By Vic Scaravilli

Confirmation, along with Baptism, is called a Sacrament of Initiation. It is the sacrament where the Christian strengthens his commitment to live out the gospel message by the gifts of the Holy Spirit. The power of the Holy Spirit confirms or firms up the supernatural life within us that we received at Baptism so we can be mature and adult witnesses for Christ.

The Holy Spirit and Its gifts are the major emphasis of this sacrament. In addition to Baptism, the Bible tells us of a second outward sign being used to call down the presence of the Holy Spirit. A description of can be found in Acts 8:14-17: “Now when the apostles in Jerusalem heard that Samaria had accepted the word of God, they sent them to Peter and John, who went down and prayed for them, that they might receive the Holy Spirit, for it had not yet fallen upon any of them; they had only been baptized in the name of the Lord Jesus. Then they laid hands on them and they received the Holy Spirit.” Other passages include Acts 9: 17-19 and 19:6.

The Bible does not use the term Confirmation, but it does speak about certain sendings of the Holy Spirit distinct from Baptism. In the above verses in Acts, there are instances where the baptized person was not aware of the presence or power of the Holy Spirit. In these occasions the apostles laid their hands on and prayed over these people and they received the Holy Spirit.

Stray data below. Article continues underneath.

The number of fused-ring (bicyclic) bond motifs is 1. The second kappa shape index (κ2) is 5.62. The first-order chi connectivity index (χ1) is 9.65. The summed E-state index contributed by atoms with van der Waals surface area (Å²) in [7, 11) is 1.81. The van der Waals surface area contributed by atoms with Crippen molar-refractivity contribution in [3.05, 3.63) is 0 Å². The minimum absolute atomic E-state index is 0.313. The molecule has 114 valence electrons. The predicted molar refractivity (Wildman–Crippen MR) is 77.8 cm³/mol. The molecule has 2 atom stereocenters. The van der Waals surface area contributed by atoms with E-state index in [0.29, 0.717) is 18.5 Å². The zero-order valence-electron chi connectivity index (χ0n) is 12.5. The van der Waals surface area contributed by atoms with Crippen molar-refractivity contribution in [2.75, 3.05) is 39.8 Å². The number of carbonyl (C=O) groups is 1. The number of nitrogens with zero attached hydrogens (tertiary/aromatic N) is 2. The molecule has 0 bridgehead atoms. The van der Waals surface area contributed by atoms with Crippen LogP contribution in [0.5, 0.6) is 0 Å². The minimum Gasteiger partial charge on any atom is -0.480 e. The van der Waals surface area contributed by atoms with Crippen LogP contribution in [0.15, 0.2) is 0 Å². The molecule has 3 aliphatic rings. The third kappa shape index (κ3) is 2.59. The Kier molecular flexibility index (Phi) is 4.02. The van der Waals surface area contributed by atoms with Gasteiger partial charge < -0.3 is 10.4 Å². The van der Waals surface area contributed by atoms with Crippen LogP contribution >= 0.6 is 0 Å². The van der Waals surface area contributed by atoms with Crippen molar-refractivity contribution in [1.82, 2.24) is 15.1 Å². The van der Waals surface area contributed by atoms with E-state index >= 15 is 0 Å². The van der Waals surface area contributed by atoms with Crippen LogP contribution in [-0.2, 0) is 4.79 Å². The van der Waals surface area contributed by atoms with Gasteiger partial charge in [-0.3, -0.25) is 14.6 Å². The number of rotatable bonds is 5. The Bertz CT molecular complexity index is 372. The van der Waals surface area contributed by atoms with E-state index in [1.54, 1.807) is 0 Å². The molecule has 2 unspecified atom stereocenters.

Luke, the author of Acts, deliberately distinguishes between baptism in the name of the Lord and the reception of the Spirit. Although the Holy Spirit is given at Baptism, in other passages, here Luke also tells us that it is given by the laying of hands in Confirmation. This method of writing is common in the Bible. Many times one passage may seem to contradict another. But since we know the Bible is God’s infallible Word, it cannot disagree with itself. So we must look at the context of each passage and see what truth the author is trying to convey.

Just as in the early church, bishops are the primary ministers of this sacrament. An exception is when a priest can administer this sacrament on Easter Vigil where the RCIA candidates are brought into the Church. The physical signs of Confirmation are the laying of hands and anointing which are actions that symbolize strengthening. The oil is blessed by the bishop on Holy Thursday and is used for the anointing to administer the mark and seal of the Holy Spirit.

The bishop extends his hands over the group to be confirmed and invokes the outpouring of the Holy Spirit in these words: “All-powerful God, Father of our Lord Jesus Christ, by water and the Holy Spirit you freed your sons and daughters from sin and gave them new life. Send your Holy Spirit upon them to be their helper and guide. Give them the spirit of wisdom and understanding, the spirit of right judgment and courage, the spirit of knowledge and reverence. Fill them with the spirit of wonder and awe in your presence.” Here the seven gifts of the Holy Spirit given to each person.

The sacrament is conferred through the anointing with the chrism oil on the forehead, which is done by the laying of hands and through the words: “Be sealed with the Gift of the Holy Spirit.”

Confirmation is the completion of Baptism. It is the sealing of the baptismal covenant relationship, or spiritual marriage, between the Christian and Christ.